Brightstorm: a sky-ship adventure, by Vashti Hardy

“Twins Arthur and Maudie receive word that their father died in a failed attempt to reach South Polaris. But a mysterious clue leads the twins to question the story they’ve been told, and they join the crew of a new exploration attempt in the hope of learning the truth. Will Arthur and Maudie find the answers they seek?”

The Boy at the Back of the Class, by Onjali Q. Rauf

“There used to be an empty chair at the back of my class, but now a new boy called Ahmet is sitting in it. He’s eight years old (just like me), but he’s very strange. He never talks and never smiles and doesn’t like sweets - not even lemon sherbets, which are my favourite!

“But the truth is, Ahmet really isn’t very strange at all. He’s a refugee who’s run away from a war. A real one. With bombs and fires and bullies that hurt people. And the more I find out about him, the more I want to be his friend. That’s where my best friends Josie, Michael and Tom come in. Because you see, together we’ve come up with a plan.”

The Boy Who Grew Dragons, by Andy Shepherd & Sara Ogilvie

“When Tomas discovers a strange old tree at the bottom of his grandad’s garden, he doesn’t think much of it. But he takes the funny fruit from the tree back into the house - and gets the shock and delight of his life when a tiny dragon hatches! The tree is a dragonfruit tree, and Tomas has got his very own dragon, Flicker.

“Tomas soon finds out that life with Flicker is great fun, but also very unpredictable. Yes, dragons are wonderful, but they also set fire to your toothbrush and leave your pants hanging from the TV aerial. Tomas has to learn how to look after Flicker - and quickly.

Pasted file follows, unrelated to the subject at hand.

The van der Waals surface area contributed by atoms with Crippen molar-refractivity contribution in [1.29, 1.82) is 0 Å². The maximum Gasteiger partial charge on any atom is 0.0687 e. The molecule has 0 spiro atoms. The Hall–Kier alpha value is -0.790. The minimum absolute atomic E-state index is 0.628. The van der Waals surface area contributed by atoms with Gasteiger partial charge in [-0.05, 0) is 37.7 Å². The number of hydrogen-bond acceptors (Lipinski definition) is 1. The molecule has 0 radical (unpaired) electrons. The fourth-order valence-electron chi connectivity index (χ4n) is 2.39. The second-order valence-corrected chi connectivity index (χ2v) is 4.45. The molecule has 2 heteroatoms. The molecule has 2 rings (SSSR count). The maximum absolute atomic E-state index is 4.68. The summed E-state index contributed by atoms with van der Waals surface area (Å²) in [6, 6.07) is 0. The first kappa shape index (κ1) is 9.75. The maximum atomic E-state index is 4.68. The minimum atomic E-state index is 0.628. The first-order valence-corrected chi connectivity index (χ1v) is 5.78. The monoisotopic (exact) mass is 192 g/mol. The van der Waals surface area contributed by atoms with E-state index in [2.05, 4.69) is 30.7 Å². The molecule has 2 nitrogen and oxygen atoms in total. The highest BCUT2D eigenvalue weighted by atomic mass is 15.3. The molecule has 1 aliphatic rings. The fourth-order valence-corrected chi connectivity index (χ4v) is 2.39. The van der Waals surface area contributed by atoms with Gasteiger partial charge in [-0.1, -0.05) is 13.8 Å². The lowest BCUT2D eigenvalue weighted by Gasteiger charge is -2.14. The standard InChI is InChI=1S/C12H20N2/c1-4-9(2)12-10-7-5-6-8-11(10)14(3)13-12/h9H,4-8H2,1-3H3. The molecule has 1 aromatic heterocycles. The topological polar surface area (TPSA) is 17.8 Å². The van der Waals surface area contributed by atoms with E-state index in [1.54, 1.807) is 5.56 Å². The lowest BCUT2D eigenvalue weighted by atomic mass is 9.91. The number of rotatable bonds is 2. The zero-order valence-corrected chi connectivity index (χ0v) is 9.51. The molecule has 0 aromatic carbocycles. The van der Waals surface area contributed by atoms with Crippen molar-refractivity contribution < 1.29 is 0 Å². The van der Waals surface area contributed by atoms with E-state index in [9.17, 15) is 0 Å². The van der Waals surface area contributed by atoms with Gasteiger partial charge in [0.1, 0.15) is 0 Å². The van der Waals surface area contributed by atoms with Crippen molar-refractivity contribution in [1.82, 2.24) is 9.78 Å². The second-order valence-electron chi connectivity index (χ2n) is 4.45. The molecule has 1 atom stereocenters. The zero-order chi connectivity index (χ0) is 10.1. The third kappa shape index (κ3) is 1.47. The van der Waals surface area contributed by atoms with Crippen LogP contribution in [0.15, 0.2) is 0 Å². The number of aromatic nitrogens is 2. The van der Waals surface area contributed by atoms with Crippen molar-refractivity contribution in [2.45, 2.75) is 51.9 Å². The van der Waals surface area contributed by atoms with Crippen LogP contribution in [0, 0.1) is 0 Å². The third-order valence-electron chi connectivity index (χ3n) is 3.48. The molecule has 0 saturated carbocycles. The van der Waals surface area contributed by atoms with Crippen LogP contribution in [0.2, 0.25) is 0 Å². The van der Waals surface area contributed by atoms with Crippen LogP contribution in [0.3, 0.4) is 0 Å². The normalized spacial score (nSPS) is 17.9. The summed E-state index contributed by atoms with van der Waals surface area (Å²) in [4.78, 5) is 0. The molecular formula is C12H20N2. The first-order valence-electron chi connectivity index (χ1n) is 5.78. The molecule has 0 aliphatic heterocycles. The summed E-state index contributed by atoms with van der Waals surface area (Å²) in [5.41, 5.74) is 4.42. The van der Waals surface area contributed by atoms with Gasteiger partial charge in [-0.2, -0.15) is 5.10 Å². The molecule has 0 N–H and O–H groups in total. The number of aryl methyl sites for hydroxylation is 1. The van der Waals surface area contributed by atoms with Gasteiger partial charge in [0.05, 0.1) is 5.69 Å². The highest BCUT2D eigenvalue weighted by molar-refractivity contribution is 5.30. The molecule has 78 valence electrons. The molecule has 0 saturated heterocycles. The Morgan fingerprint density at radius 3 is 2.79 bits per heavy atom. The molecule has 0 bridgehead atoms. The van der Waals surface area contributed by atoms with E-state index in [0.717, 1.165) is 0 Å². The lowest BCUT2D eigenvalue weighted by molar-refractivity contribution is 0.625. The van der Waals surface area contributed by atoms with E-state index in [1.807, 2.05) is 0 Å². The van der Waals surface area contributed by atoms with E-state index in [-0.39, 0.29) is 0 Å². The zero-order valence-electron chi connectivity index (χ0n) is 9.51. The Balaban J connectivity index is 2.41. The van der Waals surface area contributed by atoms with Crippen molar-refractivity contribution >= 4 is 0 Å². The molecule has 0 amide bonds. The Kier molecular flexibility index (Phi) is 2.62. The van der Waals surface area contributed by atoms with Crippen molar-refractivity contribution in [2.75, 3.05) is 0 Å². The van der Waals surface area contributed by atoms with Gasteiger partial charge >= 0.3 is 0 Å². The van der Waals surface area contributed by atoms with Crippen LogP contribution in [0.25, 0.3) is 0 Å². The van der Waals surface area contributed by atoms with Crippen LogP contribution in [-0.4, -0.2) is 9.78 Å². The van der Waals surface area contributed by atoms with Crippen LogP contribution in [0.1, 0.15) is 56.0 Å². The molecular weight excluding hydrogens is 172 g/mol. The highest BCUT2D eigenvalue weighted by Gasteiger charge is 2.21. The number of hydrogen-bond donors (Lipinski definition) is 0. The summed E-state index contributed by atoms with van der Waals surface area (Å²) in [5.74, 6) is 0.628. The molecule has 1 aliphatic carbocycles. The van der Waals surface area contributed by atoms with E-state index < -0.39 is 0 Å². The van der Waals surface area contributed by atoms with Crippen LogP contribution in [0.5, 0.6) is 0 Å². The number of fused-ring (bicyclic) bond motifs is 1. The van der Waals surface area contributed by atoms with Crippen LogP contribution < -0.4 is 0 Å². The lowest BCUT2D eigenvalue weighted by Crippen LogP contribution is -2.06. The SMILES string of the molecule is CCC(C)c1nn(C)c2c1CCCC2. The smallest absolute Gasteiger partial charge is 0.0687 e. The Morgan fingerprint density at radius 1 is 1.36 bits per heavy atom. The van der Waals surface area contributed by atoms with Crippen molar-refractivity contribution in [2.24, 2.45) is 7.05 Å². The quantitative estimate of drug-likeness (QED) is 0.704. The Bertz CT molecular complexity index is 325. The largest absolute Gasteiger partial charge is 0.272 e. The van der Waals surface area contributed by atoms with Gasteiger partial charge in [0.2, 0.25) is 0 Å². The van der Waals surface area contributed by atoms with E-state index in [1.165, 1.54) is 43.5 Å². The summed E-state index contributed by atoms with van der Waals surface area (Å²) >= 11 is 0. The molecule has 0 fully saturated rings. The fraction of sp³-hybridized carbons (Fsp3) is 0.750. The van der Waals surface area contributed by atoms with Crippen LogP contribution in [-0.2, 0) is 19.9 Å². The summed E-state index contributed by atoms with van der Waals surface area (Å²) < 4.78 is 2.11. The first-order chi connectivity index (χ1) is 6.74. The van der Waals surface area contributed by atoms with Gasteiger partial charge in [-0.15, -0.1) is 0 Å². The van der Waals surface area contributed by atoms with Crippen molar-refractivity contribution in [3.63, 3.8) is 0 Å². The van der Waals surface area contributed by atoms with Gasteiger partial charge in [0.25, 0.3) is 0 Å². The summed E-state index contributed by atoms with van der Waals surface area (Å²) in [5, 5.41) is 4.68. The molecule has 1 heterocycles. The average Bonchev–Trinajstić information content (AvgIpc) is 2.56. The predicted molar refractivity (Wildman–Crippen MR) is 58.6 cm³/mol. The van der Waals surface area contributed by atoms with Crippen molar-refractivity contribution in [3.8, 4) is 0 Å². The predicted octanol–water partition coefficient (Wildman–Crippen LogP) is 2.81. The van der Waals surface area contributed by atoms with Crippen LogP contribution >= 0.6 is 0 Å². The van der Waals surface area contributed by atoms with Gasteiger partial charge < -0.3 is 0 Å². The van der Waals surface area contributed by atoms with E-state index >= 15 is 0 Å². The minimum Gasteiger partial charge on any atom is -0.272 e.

“And then something extraordinary happens - more dragonfruits appear on the tree. Tomas is officially growing dragons.”

The House with Chicken Legs, by Sophie Anderson & Elisa Paganelli

“Marinka dreams of a normal life, where her house stays somewhere long enough for her to make friends. But her house has chicken legs and moves on without warning. The only people Marinka meets are dead; they disappear when her grandmother, Baba Yaga, guides them through The Gate. Marinka wants to change her destiny, but her house has other ideas.”

Read Eleanor’s review of The House with Chicken Legs

The Mystery of the Colour Thief, by Ewa Jozefkowicz

“First the accident, then the nightmares and the thief who steals the colour from Izzy’s world. Will her neighbour and a nest of cygnets help solve the mystery of the colour thief?”

The Train to Impossible Places: a cursed delivery, by P. G. Bell & Flavia Sorrentino

“Suzy is surprised to find a grumpy troll building a railway through her house - especially when a gigantic steam train crashes into her hallway! This is the Impossible Postal Express, the trusty delivery service of the Union of Impossible Places, and Suzy becomes its newest recruit. And with her cursed first package, an Impossible adventure begins.”

Older fiction

A Winter’s Promise, by Christelle Dabos